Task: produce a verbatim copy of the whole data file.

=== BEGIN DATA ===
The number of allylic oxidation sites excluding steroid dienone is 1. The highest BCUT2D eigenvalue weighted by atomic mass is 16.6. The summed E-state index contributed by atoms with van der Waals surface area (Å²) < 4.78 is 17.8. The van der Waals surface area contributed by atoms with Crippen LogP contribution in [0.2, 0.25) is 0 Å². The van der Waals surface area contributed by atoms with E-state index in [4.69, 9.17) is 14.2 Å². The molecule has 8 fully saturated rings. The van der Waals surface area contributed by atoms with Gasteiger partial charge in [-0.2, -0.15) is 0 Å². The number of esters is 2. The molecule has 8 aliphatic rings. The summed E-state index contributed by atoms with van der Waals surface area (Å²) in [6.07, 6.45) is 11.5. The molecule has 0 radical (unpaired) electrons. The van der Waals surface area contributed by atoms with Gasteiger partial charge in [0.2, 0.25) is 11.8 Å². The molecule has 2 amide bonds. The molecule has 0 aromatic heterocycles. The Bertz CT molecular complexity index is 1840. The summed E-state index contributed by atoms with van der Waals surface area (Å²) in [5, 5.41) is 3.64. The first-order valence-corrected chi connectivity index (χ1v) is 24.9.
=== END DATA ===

The number of allylic oxidation sites excluding steroid dienone is 1. The highest BCUT2D eigenvalue weighted by atomic mass is 16.6. The summed E-state index contributed by atoms with van der Waals surface area (Å²) < 4.78 is 17.8. The van der Waals surface area contributed by atoms with Crippen LogP contribution in [0.2, 0.25) is 0 Å². The van der Waals surface area contributed by atoms with E-state index in [4.69, 9.17) is 14.2 Å². The molecule has 8 fully saturated rings. The van der Waals surface area contributed by atoms with Gasteiger partial charge in [-0.2, -0.15) is 0 Å². The number of esters is 2. The molecule has 8 aliphatic rings. The summed E-state index contributed by atoms with van der Waals surface area (Å²) in [6.07, 6.45) is 11.5. The molecule has 0 radical (unpaired) electrons. The van der Waals surface area contributed by atoms with Gasteiger partial charge in [0.2, 0.25) is 11.8 Å². The molecule has 2 amide bonds. The molecule has 0 aromatic heterocycles. The Bertz CT molecular complexity index is 1840. The summed E-state index contributed by atoms with van der Waals surface area (Å²) in [5, 5.41) is 3.64. The first-order valence-corrected chi connectivity index (χ1v) is 24.9.